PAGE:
I am struggling with patient families lately. - page 6

by jennilynn 17,406 Views | 146 Comments

I am fed up with patient families treating the hospital like a family reunion site. I am tired of the family members that insist on staying the night, why? In some cases I get it. But when your boyfriend has the flu or your nana... Read More


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    Quote from UMAshtangi
    @SCSTxRN: YOU are an example of the family we like to have around. Helpful, aware of your loved one's safety needs, etc. Unforunately, most family is, as aforementioned in a previous post, trying to sneak in KFC for dysphagic nana, or having family reunions in the middle of the ICU, yelling at me because I won't tell you (the long-lost cousin who flew in from Timbucktoo) the intricate details of my patient's past 3 weeks in hospital. One thing that I will be snippy about is HIPPA.

    Most of the nurses I know have stopped even trying to enforce any rules about visitation because we know that administration will roll over on us. What's the point of even having rules. Things have gotten to the point where, in the name of "satisfaction," we have lost their respect.
    This this, and this.
    Silverlight2010 and UMAshtangi like this.
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    What drives me crazy is when people bring babies/toddlers and allow them to crawl on the floor...
    monkeybug likes this.
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    Wow--do people here need sensitivity training much?? Continuing education--how to deal with patient families 1101? Does your facility have set visiting hours? Are these families somehow skirting around the institutions policies by staying? If someone is ill enough to be admitted to the hospital, I do not see why family members do not have a right to be concerned. I can understand your frustration, but it is something that comes along with the job, and you have to handle it with professionalism. If you are doing your job properly, why does it matter if someone is watching so long as they are not actually interfering with your performance? From your post, it does not sound like you are commenting about the families being rude or somehow preventing you from doing your job. I find that nurses these days are quite grumpy and somewhat controlling--the bottom line is about the welfare of the patient.

    When accompanying my grandmother to the hospital (who actually had a cancerous tumor removed not long ago and has major gallbladder and bladder issues) the nurses were very rude and made disrespectful and patronizing remarks when my mother asked about the procedures and the family wanted her to simply explain what they were doing and what was wrong with my grandmother.
    Families sometimes need that comfort as well. If the patient does not request that the family leave the room for a certain procedure, why should their very presence bother you so much unless it is directly against some sort of hospital policy? (Unless, like I said previously, they are making smart remarks or directly interfering with your care). Many other things to focus on in this career, and this seems bottom of the line as far as complaints go.. Sorry I couldn't jump on the "woe is me, patients have families who visit them in the hospital--who knew!!" bandwagon!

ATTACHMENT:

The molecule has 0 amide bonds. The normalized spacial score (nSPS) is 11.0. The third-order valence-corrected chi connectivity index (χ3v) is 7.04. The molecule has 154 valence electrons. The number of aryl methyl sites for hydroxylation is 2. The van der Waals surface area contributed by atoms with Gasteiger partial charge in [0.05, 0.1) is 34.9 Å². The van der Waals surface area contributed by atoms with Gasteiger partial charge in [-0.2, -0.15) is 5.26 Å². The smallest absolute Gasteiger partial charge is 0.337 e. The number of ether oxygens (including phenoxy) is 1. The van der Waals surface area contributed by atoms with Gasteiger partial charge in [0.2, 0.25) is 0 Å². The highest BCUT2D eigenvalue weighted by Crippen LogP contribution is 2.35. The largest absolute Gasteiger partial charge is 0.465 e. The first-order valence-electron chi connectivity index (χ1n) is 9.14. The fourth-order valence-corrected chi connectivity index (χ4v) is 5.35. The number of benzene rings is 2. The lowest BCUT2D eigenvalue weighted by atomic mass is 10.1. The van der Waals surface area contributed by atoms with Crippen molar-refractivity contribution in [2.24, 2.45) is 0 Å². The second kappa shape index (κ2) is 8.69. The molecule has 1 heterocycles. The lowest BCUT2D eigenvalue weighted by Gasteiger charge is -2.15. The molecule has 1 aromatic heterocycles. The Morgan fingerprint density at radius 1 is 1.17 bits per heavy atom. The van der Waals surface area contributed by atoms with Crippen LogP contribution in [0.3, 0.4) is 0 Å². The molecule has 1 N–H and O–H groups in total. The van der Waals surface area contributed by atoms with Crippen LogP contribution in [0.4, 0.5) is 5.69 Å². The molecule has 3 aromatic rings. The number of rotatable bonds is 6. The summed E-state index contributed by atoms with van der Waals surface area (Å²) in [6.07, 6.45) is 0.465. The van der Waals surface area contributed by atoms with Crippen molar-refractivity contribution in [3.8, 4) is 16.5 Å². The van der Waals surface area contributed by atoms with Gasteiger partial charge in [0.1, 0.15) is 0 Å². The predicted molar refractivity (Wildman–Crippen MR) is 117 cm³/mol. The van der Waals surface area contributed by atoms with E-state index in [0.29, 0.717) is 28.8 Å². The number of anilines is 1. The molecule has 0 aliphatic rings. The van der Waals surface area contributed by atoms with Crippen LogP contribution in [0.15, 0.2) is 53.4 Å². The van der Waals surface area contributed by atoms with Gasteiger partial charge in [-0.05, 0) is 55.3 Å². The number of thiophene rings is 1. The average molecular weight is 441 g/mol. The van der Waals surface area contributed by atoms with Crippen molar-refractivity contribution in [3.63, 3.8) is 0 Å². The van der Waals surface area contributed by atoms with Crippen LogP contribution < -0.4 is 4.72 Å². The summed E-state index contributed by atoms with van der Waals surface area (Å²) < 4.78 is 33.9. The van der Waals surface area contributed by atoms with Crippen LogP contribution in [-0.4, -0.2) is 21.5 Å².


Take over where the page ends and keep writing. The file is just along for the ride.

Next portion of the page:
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    I have found for the most part when you acknowledge family members and treat them kindly they will cooperate. I even appropriately use them to the patient's advantage. Many are also a wealth of information about the patients medical history. Yes! at times they do get in the way of providing medical care and dealing with that is jut part of the profession. That is why the profession always includes in it's educational process all of the social sciences. Accept it as part of the job and learn skills to deal with it and you will enjoy the profession more.

    It is not always pleasant and at times can be very upsetting when you have to deal with family and visitors from hell . I have seen and dealt with quite a bit in my 32 years as a nurse. Instead of being outraged I go into a problem solving mode and try to use any resources that I have. For example, one thing that I have noticed that if you have another healthcare professional with you when you approach a difficult family member or visitor the situation usually get resolved faster and with less angst. Use all those therapeutic communication skills you learned with them too..they do work well if the family is of sound mind.

    Remember that this may be just another day of work for you and you may not be in the mood for any drama but for the families it is often traumatic,stressful and frightening. Always take care of yourself so you can nurture your empathy because it it such a huge part of being a great nurse and it is the way you would want someone to care for you and your family if you were in their shoes. One time when I went into surgery I remeber being really frightened and a nurse took my hand and comforted me and that little act helped me so much that I still remember it and this was a long time ago!
    sixela21 likes this.
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    Quote from iluvivt